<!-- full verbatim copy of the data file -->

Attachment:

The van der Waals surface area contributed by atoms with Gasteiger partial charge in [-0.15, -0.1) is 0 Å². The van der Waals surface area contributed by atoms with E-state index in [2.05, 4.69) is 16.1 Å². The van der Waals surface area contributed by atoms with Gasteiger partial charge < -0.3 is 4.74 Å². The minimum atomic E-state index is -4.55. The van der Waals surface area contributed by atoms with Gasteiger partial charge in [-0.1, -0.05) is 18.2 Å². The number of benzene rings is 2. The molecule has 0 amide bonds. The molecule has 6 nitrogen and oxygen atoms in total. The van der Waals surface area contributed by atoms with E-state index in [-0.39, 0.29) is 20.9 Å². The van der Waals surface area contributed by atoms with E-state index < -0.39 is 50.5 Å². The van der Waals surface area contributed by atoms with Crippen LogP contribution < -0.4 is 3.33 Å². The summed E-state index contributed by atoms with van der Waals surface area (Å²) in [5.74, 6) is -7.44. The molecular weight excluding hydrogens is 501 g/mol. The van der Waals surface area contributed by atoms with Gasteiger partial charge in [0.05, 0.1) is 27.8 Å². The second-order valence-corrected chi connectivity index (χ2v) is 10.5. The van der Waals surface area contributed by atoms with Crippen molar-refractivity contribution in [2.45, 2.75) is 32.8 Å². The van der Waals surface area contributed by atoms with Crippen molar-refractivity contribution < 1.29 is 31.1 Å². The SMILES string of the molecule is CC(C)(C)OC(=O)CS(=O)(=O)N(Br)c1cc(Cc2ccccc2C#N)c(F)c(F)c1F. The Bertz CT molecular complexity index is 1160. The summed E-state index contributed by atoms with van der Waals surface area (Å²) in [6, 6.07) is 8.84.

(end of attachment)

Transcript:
The van der Waals surface area contributed by atoms with Gasteiger partial charge in [-0.15, -0.1) is 0 Å². The van der Waals surface area contributed by atoms with E-state index in [2.05, 4.69) is 16.1 Å². The van der Waals surface area contributed by atoms with Gasteiger partial charge < -0.3 is 4.74 Å². The minimum atomic E-state index is -4.55. The van der Waals surface area contributed by atoms with Gasteiger partial charge in [-0.1, -0.05) is 18.2 Å². The number of benzene rings is 2. The molecule has 0 amide bonds. The molecule has 6 nitrogen and oxygen atoms in total. The van der Waals surface area contributed by atoms with E-state index in [-0.39, 0.29) is 20.9 Å². The van der Waals surface area contributed by atoms with E-state index < -0.39 is 50.5 Å². The van der Waals surface area contributed by atoms with Crippen LogP contribution < -0.4 is 3.33 Å². The summed E-state index contributed by atoms with van der Waals surface area (Å²) in [5.74, 6) is -7.44. The molecular weight excluding hydrogens is 501 g/mol. The van der Waals surface area contributed by atoms with Gasteiger partial charge in [0.05, 0.1) is 27.8 Å². The second-order valence-corrected chi connectivity index (χ2v) is 10.5. The van der Waals surface area contributed by atoms with Crippen molar-refractivity contribution in [2.45, 2.75) is 32.8 Å². The van der Waals surface area contributed by atoms with Crippen molar-refractivity contribution < 1.29 is 31.1 Å². The SMILES string of the molecule is CC(C)(C)OC(=O)CS(=O)(=O)N(Br)c1cc(Cc2ccccc2C#N)c(F)c(F)c1F. The Bertz CT molecular complexity index is 1160. The summed E-state index contributed by atoms with van der Waals surface area (Å²) in [6, 6.07) is 8.84.